Travel & Places Other - Destinations

Arab Street In Singapore - A Snapshot Of History, Preserved Through The Ages

Singapore is easily one of the cities in the world that provides ample entertainment for all generations.
With award winning establishments like the Singapore Zoo and Sentosa Island, there is more than one way to enjoy your holiday in Singapore.
The Singapore you see today is a cocktail of cultures and nationalities that seamlessly collide to create a rainbow effect.
Not only do so many migrants live together, but they live harmoniously and many of their roots and first settlements are preserved for its historic value.
Roaming in to these areas such as China Town, Arab Street and Little India is akin to taking a snap shot of history and preserving it.
The tourist who wishes to absorb the essence of Singapore beyond its glamour and glitz will discover its roots in quaint districts as Arab Street.
Kampong Glam is the district of Singapore which was once the seat of power of Malay royalty, and Arab Street is its main artery.
On this street one would find an array of shops selling silks, material, perfume and plenty of food.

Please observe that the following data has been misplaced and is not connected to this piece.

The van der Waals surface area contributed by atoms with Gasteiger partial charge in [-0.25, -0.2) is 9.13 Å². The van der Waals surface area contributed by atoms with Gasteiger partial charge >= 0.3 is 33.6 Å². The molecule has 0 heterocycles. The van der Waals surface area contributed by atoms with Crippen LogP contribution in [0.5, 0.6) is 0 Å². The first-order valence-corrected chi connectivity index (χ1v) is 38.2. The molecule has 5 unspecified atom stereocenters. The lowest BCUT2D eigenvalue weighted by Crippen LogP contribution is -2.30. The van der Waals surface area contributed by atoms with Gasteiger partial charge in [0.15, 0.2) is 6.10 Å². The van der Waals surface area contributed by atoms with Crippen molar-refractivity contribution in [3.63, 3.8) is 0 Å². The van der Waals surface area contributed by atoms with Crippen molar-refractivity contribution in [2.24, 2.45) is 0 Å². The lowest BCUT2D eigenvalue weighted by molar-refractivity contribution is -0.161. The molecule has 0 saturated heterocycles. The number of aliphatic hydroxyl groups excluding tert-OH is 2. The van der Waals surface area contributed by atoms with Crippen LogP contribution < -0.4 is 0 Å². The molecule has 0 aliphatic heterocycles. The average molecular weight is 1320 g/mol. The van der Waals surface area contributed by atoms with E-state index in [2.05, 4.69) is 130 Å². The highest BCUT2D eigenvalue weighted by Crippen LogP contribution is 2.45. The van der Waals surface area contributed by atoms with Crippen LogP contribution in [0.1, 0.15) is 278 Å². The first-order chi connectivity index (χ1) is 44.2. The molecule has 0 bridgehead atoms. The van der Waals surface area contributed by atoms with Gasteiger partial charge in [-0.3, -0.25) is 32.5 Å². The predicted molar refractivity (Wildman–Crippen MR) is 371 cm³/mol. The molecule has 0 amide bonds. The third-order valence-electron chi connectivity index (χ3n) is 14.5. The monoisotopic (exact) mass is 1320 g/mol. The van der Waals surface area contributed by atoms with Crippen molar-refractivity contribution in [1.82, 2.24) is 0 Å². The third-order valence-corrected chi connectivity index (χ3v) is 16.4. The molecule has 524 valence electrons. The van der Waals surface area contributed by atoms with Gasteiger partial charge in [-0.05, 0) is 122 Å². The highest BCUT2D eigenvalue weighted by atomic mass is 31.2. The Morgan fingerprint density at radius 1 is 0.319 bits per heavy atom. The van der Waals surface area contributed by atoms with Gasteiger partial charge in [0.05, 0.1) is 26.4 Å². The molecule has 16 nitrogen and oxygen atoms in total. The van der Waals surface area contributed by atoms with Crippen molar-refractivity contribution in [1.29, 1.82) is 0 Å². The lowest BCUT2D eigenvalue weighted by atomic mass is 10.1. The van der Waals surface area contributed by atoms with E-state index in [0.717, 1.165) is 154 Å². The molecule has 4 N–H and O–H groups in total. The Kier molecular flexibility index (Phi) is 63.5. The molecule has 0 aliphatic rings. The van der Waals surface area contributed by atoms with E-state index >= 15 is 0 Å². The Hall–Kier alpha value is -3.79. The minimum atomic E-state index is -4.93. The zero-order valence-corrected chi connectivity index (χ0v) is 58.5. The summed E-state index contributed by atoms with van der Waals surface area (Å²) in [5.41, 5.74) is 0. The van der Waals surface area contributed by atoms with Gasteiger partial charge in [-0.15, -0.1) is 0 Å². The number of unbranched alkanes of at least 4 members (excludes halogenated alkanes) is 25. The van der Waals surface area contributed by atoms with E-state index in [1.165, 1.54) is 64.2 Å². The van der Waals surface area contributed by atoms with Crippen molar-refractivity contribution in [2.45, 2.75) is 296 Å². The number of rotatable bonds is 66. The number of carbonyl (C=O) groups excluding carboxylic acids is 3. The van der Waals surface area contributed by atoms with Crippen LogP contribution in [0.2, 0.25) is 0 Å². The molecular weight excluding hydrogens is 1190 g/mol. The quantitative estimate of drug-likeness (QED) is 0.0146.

Kampong Glam is earmarked as a preservation site, and still today one would find many Malay Muslims to live and work in these parts.
Although their population did not reach large proportions, their culture and practices have lived on.
Whilst in this area, your gaze will fall on the magnificent onion shaped dome of the Sultan Mosque.
Gold in colour, the mosque is placed on a ringed structure that is created entirely out of the bottoms of glass bottles.
All Muslims pray facing Mecca/Makkah, and due to this, the mosque had to violate zoning orders and the road at the rear end of the mosque is actually crooked to accommodate the mosque.
This is a typical example of how accommodating Singapore is towards the many cultures that reside in the nation.
The entire area is brimming with strong Arabic influences.
Some of the architecture that remains has been preserved since the first settlement in 1819.
A mix of old and new shops can be found on Bussorah Street that sells scarves, brassware and other regional handicrafts.
Along Haji Lane, one would discover local fashion entrepreneurs who were allured by the charm of the area and established many of their boutiques along the streets.

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